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How I Eat Out With Type 2

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Ilene Raymond Rush - Blogs
By Ilene Raymond RushAward-winning health and science writerAugust 22, 2019
From the WebMD Archives

Eating out with Type 2 diabetes used to be like walking through a minefield. Navigating meatloaves packed with breadcrumbs and mashed potatoes filled with hidden sour cream and butter, along with sauces laced with unidentified sugars, made restaurant visits feel like a high stakes “adventure.” With every choice (guess) you made, you were putting your blood sugar at risk.

Those days are gone. With the diversity of today’s American diet – Type 2 diabetes, gluten-free, vegetarian, pescatarian, vegan to name a few – most kitchens are prepared to make reasonable substitutions. This applies not only to chefs, but also bartenders, who will gladly substitute sugary tonic with club soda. In addition, many states have laws requiring commercial eating places to note calorie counts, which can help if you’re trying to drop some pounds.

While it’s true that cooking at home can give you greater control over carb and calorie counts, everyone knows that restaurant eating has its pleasures. Gathering for a meal can introduce you to new cuisines and innovative preparations, while providing social time with friends and family.

And yet, some people with Type 2 remain fearful of eating out, fearing it will throw their sugars, or their weight, out of whack.

But by being prepared and speaking up, it doesn’t have to be that way, particularly if you follow a few simple tips that I’ve developed over the years. They include:

Pull up the menu online before you go. As the social secretary for friends and family, I often am the one to handle restaurant reservations. When I do, I always go to the restaurant’s website or Yelp listing to pull up a menu before I seal the deal. Scanning down the list of appetizers and entrees, I try to find something that fits my meal plan. If there’s nothing, I might find someplace else.

Scan the ingredients. Another way to look at the menu is to examine the ingredients. If nothing seems right – like, if everything is breaded or fried – then I think about ways that the ingredients of these dishes might be put together differently. At an Italian restaurant, for example, if they have pasta and broccoli rabe, I figure I can ask for half a dish of pasta, the rabe, and some grated Parmesean Reggiano. Voila! At my favorite breakfast place, I order poached eggs on spinach, onions and lox and hold the hollandaise and English muffin – saving fat and carbs.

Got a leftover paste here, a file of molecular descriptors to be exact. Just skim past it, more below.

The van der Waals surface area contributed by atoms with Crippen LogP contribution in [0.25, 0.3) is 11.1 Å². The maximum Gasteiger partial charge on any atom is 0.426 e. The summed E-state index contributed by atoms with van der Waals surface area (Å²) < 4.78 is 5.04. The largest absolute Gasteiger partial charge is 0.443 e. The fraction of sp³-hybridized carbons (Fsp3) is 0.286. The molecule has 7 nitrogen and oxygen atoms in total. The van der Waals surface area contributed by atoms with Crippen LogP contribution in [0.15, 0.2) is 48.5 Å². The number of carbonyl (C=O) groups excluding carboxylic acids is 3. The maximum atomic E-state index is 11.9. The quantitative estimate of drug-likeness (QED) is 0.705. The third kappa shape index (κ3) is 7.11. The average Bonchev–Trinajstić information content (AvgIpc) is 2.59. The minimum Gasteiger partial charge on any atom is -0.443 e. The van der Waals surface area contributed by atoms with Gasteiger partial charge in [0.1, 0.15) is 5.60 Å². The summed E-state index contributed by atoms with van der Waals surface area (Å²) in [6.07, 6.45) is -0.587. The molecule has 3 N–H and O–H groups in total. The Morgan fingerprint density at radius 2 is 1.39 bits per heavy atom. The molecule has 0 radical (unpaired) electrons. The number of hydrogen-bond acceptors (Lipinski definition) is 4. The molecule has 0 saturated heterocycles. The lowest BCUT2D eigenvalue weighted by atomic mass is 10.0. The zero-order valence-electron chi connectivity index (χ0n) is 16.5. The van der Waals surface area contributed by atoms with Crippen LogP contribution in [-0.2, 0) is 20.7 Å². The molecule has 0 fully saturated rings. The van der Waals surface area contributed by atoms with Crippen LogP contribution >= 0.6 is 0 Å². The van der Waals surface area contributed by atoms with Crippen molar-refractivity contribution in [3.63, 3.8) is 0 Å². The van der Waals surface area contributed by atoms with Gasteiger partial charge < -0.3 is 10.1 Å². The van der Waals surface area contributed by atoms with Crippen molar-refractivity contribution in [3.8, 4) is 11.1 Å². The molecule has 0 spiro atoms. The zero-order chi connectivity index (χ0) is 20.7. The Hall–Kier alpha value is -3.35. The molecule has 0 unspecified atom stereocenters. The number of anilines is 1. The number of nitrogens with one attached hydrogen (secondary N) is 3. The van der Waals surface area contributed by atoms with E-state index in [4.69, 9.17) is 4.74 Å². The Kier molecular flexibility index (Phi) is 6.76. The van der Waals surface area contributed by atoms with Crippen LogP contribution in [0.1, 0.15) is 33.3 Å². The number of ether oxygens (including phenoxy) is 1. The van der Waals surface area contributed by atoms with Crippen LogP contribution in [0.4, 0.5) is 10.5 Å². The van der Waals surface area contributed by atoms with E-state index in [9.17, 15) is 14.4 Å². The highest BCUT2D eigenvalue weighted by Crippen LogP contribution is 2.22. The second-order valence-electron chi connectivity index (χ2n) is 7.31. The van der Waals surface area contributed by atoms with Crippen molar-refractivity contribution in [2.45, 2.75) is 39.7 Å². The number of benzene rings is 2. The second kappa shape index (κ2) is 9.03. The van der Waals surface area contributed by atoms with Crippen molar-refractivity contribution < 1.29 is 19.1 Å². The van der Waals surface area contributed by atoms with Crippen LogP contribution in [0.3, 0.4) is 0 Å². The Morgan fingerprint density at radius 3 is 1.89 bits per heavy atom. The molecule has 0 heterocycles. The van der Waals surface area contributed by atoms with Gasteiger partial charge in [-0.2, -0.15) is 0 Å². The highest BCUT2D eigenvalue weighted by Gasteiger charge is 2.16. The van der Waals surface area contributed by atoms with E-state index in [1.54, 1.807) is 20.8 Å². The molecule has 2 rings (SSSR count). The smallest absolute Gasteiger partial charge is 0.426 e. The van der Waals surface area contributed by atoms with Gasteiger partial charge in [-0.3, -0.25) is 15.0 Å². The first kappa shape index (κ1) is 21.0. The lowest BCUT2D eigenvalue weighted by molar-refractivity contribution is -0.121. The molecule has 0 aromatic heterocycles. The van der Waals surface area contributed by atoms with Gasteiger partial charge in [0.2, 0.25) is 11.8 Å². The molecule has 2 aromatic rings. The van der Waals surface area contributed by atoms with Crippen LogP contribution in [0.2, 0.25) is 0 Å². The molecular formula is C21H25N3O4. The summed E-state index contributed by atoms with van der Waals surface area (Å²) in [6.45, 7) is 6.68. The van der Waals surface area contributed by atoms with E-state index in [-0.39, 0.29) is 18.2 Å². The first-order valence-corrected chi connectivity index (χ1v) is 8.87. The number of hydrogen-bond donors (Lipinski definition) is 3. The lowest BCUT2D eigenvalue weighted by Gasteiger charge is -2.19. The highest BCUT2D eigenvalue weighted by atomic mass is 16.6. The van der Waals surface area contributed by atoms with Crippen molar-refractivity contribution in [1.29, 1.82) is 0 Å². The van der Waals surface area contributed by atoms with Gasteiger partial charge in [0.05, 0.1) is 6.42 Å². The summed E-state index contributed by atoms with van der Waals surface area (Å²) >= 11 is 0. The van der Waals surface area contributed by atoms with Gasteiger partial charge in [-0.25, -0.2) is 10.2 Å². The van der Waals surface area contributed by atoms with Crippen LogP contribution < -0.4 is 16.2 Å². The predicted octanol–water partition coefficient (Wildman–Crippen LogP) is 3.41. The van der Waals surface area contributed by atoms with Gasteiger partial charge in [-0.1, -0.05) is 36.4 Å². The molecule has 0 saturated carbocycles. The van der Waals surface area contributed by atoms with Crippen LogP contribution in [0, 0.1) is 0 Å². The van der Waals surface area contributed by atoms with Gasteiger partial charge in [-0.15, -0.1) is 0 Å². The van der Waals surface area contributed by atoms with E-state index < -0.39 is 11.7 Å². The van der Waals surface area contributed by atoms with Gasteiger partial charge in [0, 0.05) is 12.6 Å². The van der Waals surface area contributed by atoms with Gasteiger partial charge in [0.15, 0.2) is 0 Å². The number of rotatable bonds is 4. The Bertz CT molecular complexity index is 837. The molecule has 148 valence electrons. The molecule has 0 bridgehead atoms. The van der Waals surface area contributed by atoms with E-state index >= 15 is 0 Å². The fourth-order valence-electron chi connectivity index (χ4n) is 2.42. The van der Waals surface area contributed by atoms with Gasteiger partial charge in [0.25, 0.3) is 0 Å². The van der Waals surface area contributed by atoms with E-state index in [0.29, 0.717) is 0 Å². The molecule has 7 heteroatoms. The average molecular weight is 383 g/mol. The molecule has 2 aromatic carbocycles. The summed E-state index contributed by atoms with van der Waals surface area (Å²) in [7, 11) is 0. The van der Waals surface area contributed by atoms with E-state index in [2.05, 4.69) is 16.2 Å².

Eyeball your portions. While many fine restaurants have gone to small plates, others still pile  on the food. If you think the portion that arrives at your table is too big, it probably is. Consider sharing an entrée with your dining companion, or, halve what you’re eating and get the rest boxed. I rarely come out of a restaurant without a doggie bag for lunch.

Speak up. Don’t be embarrassed to make your requirements clear. Restaurants will often gladly substitute salad or sliced tomatoes for hash browns, in the same way they’ll put sauces and dressings on the side. Once I tell servers I have diabetes, they often let me make adjustments even on menus that read “No adjustments.”

And if servers say they don’t think a chef will agree to a change, tell them to go back and ask. Most times, with a little chutzpah, the answer turns out to be yes.

There will be times when you simply can’t pass up a chef’s special pasta or chocolate fudge cake. If you’ve been watching your diet and sugars, and it isn’t a daily habit, sometimes that’s ok. After all, eating with type 2 diabetes – whether at home or out – isn’t supposed to be a punishment but about making smart choices for your healthy lifestyle.

The treadmill will be waiting tomorrow.

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About the Author
Ilene Raymond Rush

Ilene Raymond Rush is an award winning health and science freelance writer. Based on her own experiences with type 2 diabetes, she brings a personal take and a reporter’s eye to examine the best and newest methods of treating and controlling the disease.

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